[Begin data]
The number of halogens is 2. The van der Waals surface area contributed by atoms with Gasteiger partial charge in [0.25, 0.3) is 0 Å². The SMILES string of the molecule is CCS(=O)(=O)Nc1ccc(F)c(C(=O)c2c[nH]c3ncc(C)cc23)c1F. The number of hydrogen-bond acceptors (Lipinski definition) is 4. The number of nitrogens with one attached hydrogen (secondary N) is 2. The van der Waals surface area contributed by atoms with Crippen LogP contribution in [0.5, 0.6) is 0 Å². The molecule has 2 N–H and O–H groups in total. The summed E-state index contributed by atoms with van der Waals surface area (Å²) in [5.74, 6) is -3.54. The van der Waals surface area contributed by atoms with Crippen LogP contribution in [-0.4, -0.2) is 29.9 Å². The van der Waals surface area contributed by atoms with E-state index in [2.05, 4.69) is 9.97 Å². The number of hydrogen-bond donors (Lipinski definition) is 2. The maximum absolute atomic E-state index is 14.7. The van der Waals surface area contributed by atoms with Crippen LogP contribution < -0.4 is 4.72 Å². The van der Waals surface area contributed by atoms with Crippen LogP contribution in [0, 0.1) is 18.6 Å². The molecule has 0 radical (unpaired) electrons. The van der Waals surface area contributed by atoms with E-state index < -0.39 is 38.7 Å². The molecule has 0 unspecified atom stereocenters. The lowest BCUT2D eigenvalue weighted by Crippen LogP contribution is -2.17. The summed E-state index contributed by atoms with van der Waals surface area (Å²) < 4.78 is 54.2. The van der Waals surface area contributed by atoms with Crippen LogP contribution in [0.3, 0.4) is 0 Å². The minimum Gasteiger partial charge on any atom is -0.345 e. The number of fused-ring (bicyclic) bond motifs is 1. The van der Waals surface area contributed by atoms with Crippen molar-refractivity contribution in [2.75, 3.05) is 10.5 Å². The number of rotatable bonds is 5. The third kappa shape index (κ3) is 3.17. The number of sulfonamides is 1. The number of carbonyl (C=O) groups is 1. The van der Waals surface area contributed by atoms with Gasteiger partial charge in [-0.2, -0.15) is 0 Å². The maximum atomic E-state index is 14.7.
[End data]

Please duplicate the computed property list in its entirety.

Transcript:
The number of halogens is 2. The van der Waals surface area contributed by atoms with Gasteiger partial charge in [0.25, 0.3) is 0 Å². The SMILES string of the molecule is CCS(=O)(=O)Nc1ccc(F)c(C(=O)c2c[nH]c3ncc(C)cc23)c1F. The number of hydrogen-bond acceptors (Lipinski definition) is 4. The number of nitrogens with one attached hydrogen (secondary N) is 2. The van der Waals surface area contributed by atoms with Crippen LogP contribution in [0.5, 0.6) is 0 Å². The molecule has 2 N–H and O–H groups in total. The summed E-state index contributed by atoms with van der Waals surface area (Å²) in [5.74, 6) is -3.54. The van der Waals surface area contributed by atoms with Crippen LogP contribution in [-0.4, -0.2) is 29.9 Å². The van der Waals surface area contributed by atoms with E-state index in [2.05, 4.69) is 9.97 Å². The number of hydrogen-bond donors (Lipinski definition) is 2. The maximum absolute atomic E-state index is 14.7. The van der Waals surface area contributed by atoms with Crippen LogP contribution < -0.4 is 4.72 Å². The van der Waals surface area contributed by atoms with Crippen LogP contribution in [0, 0.1) is 18.6 Å². The molecule has 0 radical (unpaired) electrons. The van der Waals surface area contributed by atoms with E-state index < -0.39 is 38.7 Å². The molecule has 0 unspecified atom stereocenters. The lowest BCUT2D eigenvalue weighted by Crippen LogP contribution is -2.17. The summed E-state index contributed by atoms with van der Waals surface area (Å²) < 4.78 is 54.2. The van der Waals surface area contributed by atoms with Crippen LogP contribution in [0.3, 0.4) is 0 Å². The minimum Gasteiger partial charge on any atom is -0.345 e. The number of fused-ring (bicyclic) bond motifs is 1. The van der Waals surface area contributed by atoms with Crippen molar-refractivity contribution in [2.75, 3.05) is 10.5 Å². The number of rotatable bonds is 5. The third kappa shape index (κ3) is 3.17. The number of sulfonamides is 1. The number of carbonyl (C=O) groups is 1. The van der Waals surface area contributed by atoms with Gasteiger partial charge in [-0.2, -0.15) is 0 Å². The maximum atomic E-state index is 14.7.